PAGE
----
On Ground Zero, wires housed inside the chassis and throughout the vehicle will melt and be ruined. Fuses may also blow from the extreme heat generated by the EMP’s energy blast.

If temperatures are high enough, some wire coatings may melt, which will result in shorts. When combined with zapped computer parts, this can lead to erratic behavior in many systems that will be very difficult to trace.

In outer zones of the EMP blast, it’s similar to computer systems. It should be noted that hybrid and electric vehicles will be far worse off than conventional ones because the battery management system will be heavily affected.

The Ignition Systemmotor-476403_1280

Affected by EMP on a 1 to 10 Scale: 10

Over time, the ignition system has changed a good bit. The first vehicles were started by means of a crank located at the front of the vehicle.

Modern cars use a battery which powers the starter when the ignition key is turned. The starter is basically an electrical motor that engages the engine by means of an internal flywheel.

Hybrid vehicles do not use a conventional starter. Instead, the driving motor is powered by the battery pack. Once the engine needed for certain speeds, the main driving motor starts up the engine via computer controls. Electric vehicles do not have an ignition system. They just have an on/off switch to start and stop the main driving motor.

As with just about every other part of the vehicle, the ignition system will not survive an EMP blast at ground zero. The battery is also likely to heat and explode at this proximity to the event.

Computerized ignition switches that utilize keyless ignition systems will fail to operate or work erratically. Batteries may also explode if you are in the bands closer to the pulse zone. It should also be noted that thermal blasts from nuclear explosions can also cause the battery to explode in this zone.

In conventional vehicles, as long as the starter motor was not engaged during the EMP, it may survive the event. For hybrid and electric vehicles, the damage is the same as listed in the engine block section.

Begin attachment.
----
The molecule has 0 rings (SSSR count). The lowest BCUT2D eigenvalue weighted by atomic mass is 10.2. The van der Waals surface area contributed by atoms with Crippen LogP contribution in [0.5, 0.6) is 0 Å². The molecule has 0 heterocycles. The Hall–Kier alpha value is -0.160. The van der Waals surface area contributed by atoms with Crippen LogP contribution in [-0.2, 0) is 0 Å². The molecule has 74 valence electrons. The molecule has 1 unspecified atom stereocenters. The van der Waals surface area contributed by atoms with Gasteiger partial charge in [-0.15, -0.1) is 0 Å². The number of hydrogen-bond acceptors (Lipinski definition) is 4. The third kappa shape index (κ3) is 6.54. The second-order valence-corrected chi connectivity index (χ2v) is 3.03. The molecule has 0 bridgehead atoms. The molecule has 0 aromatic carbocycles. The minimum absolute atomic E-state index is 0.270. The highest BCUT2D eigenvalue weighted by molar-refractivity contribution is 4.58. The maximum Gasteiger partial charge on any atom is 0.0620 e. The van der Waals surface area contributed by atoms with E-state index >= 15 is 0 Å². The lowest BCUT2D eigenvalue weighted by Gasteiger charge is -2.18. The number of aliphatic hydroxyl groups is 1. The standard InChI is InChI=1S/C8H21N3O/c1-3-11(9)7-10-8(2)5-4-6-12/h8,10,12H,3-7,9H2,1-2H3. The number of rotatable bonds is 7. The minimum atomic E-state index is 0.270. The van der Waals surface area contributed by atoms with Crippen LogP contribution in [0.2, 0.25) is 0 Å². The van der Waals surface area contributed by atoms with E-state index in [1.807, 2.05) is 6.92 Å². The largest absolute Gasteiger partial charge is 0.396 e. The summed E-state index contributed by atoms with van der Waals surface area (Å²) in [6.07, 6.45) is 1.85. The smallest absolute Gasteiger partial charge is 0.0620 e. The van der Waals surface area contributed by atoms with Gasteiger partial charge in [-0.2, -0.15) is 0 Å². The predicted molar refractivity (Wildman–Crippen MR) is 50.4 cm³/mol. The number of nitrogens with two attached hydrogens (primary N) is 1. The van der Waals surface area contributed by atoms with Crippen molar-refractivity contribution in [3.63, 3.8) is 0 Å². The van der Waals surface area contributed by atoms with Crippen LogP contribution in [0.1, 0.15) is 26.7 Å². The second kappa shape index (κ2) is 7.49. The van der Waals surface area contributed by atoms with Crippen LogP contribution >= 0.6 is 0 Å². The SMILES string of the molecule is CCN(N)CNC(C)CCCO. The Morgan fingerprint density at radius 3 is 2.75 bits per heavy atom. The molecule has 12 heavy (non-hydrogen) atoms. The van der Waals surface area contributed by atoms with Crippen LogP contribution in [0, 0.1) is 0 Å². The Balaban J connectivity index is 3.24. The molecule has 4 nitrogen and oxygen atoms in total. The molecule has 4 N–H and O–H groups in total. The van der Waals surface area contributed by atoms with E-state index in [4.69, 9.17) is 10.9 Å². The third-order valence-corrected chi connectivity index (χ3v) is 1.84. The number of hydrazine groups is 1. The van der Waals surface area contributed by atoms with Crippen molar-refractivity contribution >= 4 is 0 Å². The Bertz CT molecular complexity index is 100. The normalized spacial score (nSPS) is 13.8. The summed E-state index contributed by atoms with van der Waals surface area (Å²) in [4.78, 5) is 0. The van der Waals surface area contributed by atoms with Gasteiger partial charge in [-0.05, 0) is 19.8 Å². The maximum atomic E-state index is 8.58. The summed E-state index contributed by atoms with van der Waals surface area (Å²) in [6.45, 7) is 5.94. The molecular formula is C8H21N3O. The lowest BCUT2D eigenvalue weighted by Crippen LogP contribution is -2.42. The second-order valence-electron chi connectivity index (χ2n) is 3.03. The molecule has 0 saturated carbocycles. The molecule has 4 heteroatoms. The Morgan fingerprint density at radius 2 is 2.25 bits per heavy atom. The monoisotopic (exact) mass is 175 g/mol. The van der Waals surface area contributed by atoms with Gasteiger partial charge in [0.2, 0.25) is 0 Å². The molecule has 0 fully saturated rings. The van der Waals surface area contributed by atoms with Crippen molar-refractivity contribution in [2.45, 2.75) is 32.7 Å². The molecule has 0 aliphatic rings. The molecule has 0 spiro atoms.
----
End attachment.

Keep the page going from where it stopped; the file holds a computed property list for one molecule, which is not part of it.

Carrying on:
The Emission System

Affected by EMP on a 1 to 10 Scale: 10

The emissions system usually has parts that prevents gas fumes from leaking back into the environment and also additional parts that determine what kinds of chemicals are released through the exhaust pipe. Interestingly enough, the gas caps house a filter that is part of the emissions system.

The EGR (exhaust gas regulation) valve – feeds some exhaust back to the intake manifold so that burn temperatures are lower, which reduces the amount of carbon monoxide produced), catalytic converter (uses chemical catalysts to increase oxygen in the exhaust, thus helping to complete the burning of hydrocarbons), EVAP and canister (basically takes gas vapors, runs them through charcoal, and feeds them back into the engine to be burned).

In modern vehicles, the emissions control system is so tightly integrated via sensors into the computer system, that a false report from a sensor can disrupt engine timing and even prevent the car from running at all.

The conventional engine portion of a hybrid vehicle still utilizes emission control devices to improve efficiency and reduce emission of harmful chemicals. As may be expected, the emission controls on the hybrid vehicles are also tightly integrated to the computer system via sensors.

Fully electric vehicles to do not emit gasses or other chemicals controlled by various laws, therefore they do not have an emissions system.

Anyone that has been plagued by false flag check engine lights from the fuel cap or EVAP system may be delighted to learn that most emission control systems will be shorted out and ruined at ground zero.

Even if other parts of the vehicle are mechanically functional, you will still have to remove these parts in order to eliminate obstructions in major exhaust and fuel channels through the vehicle.

Since computers control the opening and closing of valves that cut into fuel lines and exhaust systems, it is entirely possible for the computer to jam up the engine or partially prevent both fuel and exhaust from moving properly. Aside from a serious reduction in power, this situation can also cause the engine to seize up entirely.

The Cooling System

Affected by EMP on a 1 to 10 Scale: 8

The engine cooling system in a modern vehicle is composed of three main parts:

  • The oil system (oil pan, oil pump, and oil filter).
  • The radiator – which utilizes fins to disperse heat brought out of the engine block via antifreeze. The radiator also has a fan on it which is used to draw more cool air into the engine compartment